Who Heals Who?
We are always looking to receive new groups and individuals to visit us and share in the incredible work of Shoulder to Shoulder. Principle among the reasons for this is that people are the primary resource for development work. Shoulder to Shoulder is built upon the commitment of so many who develop relationships with the people of Southern Intibucá. But the more selfish reason for looking for new individuals and groups is that we have such a great time being their hosts. Generally, it takes us a lot of work to develop relationships with universities and groups to bring them to Honduras. But sometimes our opportunities just seem to fall out of the sky into our laps.
Sometime back in the Spring we got an email from an undergraduate student, Nava, at Duke University. The group, Project HEAL (Health Education and Awareness in Latin America), had been coming to Honduras annually with another NGO. It wasn’t going to work this year, and Nava was a little desperate to find another NGO to host them. We, of course were ecstatic, and even though we had something to learn about what they intended to do, and even though they were coming at a very busy time of our year, we immediately said yes. We figured we’d work out the details as we went along.
Five students, Nava, Noelle, Dahlia, Judy, and Lissa, would come to Camasca for five weeks to conduct four separate research projects on personal and community health issues. It would be during July and early August when Laura and I would be away for a time in the US; MAHEC would be here for two weeks in a forty person brigade; two MSW students from the University of Chicago would be doing an internship here. Then, to top it off, the surprise component would be that we would have to replace our brigade coordinator. Could we pull this off? Could we give Project HEAL a meaningful experience while we had so many other irons in the fire? Of course we could, and we did.
They wanted to live with families while here to get more of a feel for life in Camasca. We’ve done a little of this with volunteers, but finding homes for five students for five weeks was a big challenge. We contacted the teachers at the local primary school, the Urbana, who have been looking for ways to partner with Shoulder to Shoulder. Three teachers agreed to take the five students. There was a little bit of a catch, however. The Urbana wanted the students to teach English to the students while they were here. That wasn’t part of the project portfolio that Nava had given us. But when we approached him with the proposal, he graciously agreed. The students had never taught before. They had some anxiety about it when we picked them up in San Pedro Sula. But we had a feeling they might find some magic among the children.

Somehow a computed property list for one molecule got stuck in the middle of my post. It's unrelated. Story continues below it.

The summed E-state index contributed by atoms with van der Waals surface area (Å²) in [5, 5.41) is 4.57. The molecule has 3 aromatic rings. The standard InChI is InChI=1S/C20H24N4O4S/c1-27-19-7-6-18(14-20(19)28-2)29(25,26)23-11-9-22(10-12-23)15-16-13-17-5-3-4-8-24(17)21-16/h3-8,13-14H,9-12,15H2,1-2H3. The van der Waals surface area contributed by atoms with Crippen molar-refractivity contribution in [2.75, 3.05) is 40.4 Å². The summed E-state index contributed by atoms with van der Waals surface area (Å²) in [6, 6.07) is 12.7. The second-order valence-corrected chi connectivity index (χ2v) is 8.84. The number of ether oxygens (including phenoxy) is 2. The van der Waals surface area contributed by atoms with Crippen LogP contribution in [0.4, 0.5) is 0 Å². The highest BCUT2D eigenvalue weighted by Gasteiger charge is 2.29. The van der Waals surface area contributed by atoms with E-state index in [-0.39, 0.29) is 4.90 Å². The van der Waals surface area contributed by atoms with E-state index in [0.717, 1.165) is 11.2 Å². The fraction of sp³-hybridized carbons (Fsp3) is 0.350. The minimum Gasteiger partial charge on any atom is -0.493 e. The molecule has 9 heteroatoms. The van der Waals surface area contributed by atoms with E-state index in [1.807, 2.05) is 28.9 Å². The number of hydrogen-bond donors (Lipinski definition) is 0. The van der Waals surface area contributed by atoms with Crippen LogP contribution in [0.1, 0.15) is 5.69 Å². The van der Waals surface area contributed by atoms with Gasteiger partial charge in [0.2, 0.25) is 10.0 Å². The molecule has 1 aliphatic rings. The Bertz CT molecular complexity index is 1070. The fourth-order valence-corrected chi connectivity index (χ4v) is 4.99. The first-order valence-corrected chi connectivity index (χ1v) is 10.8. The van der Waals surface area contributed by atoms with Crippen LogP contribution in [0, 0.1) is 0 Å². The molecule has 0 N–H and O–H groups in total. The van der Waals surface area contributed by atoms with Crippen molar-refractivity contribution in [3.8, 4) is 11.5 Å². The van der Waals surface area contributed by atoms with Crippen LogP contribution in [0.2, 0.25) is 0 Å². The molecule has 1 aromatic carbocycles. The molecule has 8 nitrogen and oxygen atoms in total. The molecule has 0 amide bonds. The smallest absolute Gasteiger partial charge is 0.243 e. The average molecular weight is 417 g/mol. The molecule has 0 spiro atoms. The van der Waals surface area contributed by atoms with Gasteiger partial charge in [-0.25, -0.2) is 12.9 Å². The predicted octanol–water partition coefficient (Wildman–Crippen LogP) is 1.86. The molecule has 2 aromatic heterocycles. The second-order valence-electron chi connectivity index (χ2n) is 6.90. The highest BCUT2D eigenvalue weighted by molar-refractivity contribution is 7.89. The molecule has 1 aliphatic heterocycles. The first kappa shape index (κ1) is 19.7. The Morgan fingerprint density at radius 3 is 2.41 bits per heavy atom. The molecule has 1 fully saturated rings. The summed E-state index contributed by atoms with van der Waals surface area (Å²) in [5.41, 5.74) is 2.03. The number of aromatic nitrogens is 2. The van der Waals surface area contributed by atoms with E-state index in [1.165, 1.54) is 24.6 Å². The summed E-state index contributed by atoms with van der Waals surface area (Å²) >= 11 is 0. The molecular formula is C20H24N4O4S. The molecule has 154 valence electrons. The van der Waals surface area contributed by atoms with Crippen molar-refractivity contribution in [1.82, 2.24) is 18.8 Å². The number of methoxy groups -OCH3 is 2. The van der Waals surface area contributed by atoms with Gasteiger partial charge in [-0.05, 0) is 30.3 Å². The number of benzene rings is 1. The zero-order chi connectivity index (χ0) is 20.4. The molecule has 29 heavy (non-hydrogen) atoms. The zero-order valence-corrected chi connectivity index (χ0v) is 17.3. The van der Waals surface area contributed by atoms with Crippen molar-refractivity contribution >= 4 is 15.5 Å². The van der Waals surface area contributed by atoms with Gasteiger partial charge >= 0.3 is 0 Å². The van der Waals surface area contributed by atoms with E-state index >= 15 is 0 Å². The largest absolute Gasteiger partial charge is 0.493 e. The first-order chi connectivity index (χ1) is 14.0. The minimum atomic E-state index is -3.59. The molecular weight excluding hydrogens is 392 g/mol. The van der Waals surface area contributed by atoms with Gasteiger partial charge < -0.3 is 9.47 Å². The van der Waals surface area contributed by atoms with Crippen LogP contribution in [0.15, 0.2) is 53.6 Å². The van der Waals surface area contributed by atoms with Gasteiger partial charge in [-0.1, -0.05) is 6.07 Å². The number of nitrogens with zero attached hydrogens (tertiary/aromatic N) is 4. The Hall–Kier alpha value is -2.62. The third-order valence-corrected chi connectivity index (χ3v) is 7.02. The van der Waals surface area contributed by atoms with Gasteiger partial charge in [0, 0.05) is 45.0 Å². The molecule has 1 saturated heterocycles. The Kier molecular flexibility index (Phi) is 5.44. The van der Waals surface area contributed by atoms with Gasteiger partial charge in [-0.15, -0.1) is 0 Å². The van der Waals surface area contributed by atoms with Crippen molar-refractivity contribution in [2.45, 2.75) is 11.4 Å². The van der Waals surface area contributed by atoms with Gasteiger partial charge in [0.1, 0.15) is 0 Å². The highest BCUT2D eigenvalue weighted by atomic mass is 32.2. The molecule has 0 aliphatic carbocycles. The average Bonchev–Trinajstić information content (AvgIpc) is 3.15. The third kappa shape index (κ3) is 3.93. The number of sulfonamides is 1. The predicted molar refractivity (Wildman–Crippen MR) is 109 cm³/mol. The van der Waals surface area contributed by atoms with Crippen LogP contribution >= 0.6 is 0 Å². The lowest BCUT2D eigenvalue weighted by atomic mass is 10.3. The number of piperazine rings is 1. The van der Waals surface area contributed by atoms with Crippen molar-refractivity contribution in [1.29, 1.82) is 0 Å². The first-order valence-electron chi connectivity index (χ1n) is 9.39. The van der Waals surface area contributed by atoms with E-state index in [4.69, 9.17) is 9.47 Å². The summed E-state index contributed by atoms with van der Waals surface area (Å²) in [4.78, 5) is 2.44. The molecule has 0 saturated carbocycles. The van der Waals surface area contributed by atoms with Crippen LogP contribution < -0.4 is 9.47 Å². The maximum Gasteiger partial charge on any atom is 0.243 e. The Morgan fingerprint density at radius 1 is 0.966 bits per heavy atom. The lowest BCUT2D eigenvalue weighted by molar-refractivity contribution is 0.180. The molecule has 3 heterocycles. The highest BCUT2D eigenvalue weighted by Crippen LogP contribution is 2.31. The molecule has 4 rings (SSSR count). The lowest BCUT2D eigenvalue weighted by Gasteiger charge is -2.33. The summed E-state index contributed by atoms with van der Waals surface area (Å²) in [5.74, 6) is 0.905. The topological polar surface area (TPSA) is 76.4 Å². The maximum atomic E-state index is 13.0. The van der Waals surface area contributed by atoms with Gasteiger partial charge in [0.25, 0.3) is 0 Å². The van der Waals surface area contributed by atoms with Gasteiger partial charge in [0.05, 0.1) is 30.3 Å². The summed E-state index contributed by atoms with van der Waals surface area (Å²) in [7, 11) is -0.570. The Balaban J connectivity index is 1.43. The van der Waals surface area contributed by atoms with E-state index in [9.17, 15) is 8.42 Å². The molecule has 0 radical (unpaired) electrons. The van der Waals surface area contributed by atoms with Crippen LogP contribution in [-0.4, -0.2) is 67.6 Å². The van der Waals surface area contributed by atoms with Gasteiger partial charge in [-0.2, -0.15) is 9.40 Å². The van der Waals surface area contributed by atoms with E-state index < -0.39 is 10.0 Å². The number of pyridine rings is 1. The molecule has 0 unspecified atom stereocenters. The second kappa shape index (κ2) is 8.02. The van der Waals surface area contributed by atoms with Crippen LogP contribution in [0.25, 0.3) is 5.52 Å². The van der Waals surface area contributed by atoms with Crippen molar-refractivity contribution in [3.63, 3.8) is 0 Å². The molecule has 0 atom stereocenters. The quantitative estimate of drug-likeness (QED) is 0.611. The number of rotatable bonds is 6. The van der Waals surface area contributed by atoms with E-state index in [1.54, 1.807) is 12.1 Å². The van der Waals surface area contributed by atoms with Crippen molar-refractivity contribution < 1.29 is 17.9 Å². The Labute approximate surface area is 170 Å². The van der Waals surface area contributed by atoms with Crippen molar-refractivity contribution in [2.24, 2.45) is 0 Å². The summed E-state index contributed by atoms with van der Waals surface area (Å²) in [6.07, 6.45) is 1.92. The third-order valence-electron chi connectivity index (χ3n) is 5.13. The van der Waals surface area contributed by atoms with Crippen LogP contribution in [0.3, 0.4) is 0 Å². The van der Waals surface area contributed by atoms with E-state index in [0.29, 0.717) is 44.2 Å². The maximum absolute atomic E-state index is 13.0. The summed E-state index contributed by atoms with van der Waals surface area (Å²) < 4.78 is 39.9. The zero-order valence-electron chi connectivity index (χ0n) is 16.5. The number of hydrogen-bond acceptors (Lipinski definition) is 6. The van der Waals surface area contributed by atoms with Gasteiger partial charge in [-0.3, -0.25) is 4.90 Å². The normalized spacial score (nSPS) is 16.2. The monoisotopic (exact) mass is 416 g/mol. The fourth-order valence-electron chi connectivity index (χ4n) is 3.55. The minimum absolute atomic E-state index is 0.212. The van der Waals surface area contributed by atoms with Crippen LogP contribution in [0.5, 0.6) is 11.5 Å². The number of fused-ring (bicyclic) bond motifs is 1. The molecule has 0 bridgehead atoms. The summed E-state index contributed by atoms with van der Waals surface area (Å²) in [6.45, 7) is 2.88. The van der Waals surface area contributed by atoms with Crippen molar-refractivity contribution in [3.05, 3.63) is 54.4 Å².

They busied themselves with their four projects: Teen Pregnancy and Relational Dynamics in Adolescents; Self-Esteem for Adolescents; Cervical Cancer Attitudes, Awareness, Prevention and Treatment; and Trash Disposal and Related Attitudes/Behaviors. They visited families in the town center and among our smaller communities, doing interviews and conducting focus groups. They gathered their data, analyzed it, and put together some community trainings. They returned to the families and groups, shared their results, and taught about healthy practices. They did great work, and they will share with Shoulder to Shoulder the reports on their topics. We’re certain these will become valuable tools as we continue the work they invested in and prepare for their return next year.
I guess we could say they lived up to their project name and this was a ‘healing’ event. But we have a feeling that the really impactful moments of their time with us happened beyond their diligent work in a less anticipated way.
We planned a debriefing with the group on the day before they were scheduled to leave Camasca. Their visit to our home happened immediately following their going away celebration at the Urbana School with the teachers and the students. We couldn’t start the debriefing right away because the five Duke students all arrived at our house in tears. The children, the teachers, and the families with whom they stayed, all expressed their affection for them and how much they would miss them. The kids had come so close to them — and they so close to the kids — that they had indeed become part of this community. The families now had adopted a son and four daughters, new brother and sisters, to the point that one of the Duke students was speaking to us of her cousin when we realized that it was a cousin of the family with whom she was staying. Their study was very important and meaningful, and yet the memories impressed on their hearts may have little to do with the particulars of their service. Their memories will forever include hiking up mountains, attending a rodeo during the town’s fair, taking a trip to the hot baths of Gracias, Lempira, being cared for by a second mother when suffering a stomach virus, and most especially the joyous smiles of children who are so welcoming of new friends.
I suppose we often consider ‘healing’ a clinical response to persons who present themselves in need. We heal others when we diagnose their need and prescribe and initiate a treatment. But healing and finding health is so much more. It seems that these Duke students have taught and learned that healing is about meeting and being met, and ultimately loving and being loved.
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Nava, Noelle, Dahlia, Judy, and Lissa — you all have homes here. We look forward to your return.